Of course, curating an MFA show is a different undertaking than how I’ve gone about organizing exhibitions in the past. Like you said, the artists are determined before I’ve arrived. My goal for both exhibitions, for the MFA 2020 show and the MFA 2021 show, is to meet each artist where they are in their process and to work with each artist to show their strongest work in a balanced and thoughtful exhibition. The other important goal, for me at least, is to have this presentation be productive for everyone involved. For some artists, that means getting proper documentation of work they made a year ago but haven’t had a chance to exhibit; for other artists, it’s a chance to realize work that has been in research and production for the past semester, and for others it’s a chance to reflect on the past year and make new work. I’m not sure if it’s a different criteria for curating an exhibition of MFA students as much as a different set of objectives and variables to consider.
I know it is only one group of students from one particular pedagogical art program, but are you able to take away anything about what it means to be a young, aspiring artist in today’s world?
This experience and the process has given me a small window into what goes into being a young, aspiring artist today—and I’m appreciative of that window—but if there is one thing that is as clear as it has ever been it’s that every artist goes about it a different way. Each artist I’ve met with and worked with has a different vantage of what the world is today and how they see themself as part of it. And maybe as importantly, each artist prioritizes the world around them differently. Some artists look internally and make work in response to their own position, others are consumed by the external and seek to translate their surroundings in their work. Some want to reflect that which they see in the world, others are eager to make things that are unworldly.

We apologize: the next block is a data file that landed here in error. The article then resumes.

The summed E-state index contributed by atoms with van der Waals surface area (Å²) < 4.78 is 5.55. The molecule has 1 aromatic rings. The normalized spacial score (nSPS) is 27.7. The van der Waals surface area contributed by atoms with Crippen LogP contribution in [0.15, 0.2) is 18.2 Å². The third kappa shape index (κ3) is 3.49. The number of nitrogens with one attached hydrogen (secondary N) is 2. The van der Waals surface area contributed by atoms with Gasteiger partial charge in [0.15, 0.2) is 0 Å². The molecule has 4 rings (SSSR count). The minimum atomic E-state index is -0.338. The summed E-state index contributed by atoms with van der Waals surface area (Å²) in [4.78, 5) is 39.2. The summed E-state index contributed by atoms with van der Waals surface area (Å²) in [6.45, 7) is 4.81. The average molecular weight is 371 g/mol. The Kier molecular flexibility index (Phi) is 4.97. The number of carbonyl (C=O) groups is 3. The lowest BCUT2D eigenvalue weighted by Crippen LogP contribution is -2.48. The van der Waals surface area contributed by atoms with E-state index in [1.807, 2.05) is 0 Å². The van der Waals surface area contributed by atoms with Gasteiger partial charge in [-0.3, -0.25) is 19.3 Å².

Working with this group of students confirms the premise that to be an aspiring artist today is to follow your own instinct. To make work that is of and by you, true to your interests, and what you have prioritized as important. The artists in both MFA exhibitions, amidst and despite the disruption and upheaval that has taken place in the past year, do just that—they make work that is uniquely of themselves and inherently of this (their) time.
What advice would you give to a young artist today who is thinking about an MFA? Or, perhaps, not thinking about an MFA but just thinking about being an artist?
Sure. Of course, when thinking about pursuing an MFA, there’s the financial consideration and calculations that need to be done. And the “uprooting your life” consideration, potentially, too. But if you’re asking if I recommend young artists pursue an MFA, I’d say the right program for the right person can be an incredibly productive and magical experience. It can be very generative both for your work and your thinking. You can meet people and be exposed to things that just aren’t necessarily in your orbit. And there is also something to be said for committing the time and space, mentally and physically, to your practice and getting feedback from peers and faculty, in theory, pushing your work forward.
That being said, MFA or not, if you’re thinking about being an artist, it can be really simple: make things. I’m not an artist so I can’t really speak to the hustle that is part of getting your work out into the world for people to see, but before you get there, you have to make things. Set time aside to make things and make things consistently. In fact, you don’t even have to necessarily “make” things but I find, at least with the artists I’ve worked with in the past, each one builds “studio time,” whatever that might entail—painting, reading, writing, drawing, walking—they build time to make or think about their work into their daily routine. Like anything, the more time you dedicate to your craft, the better you’ll understand it.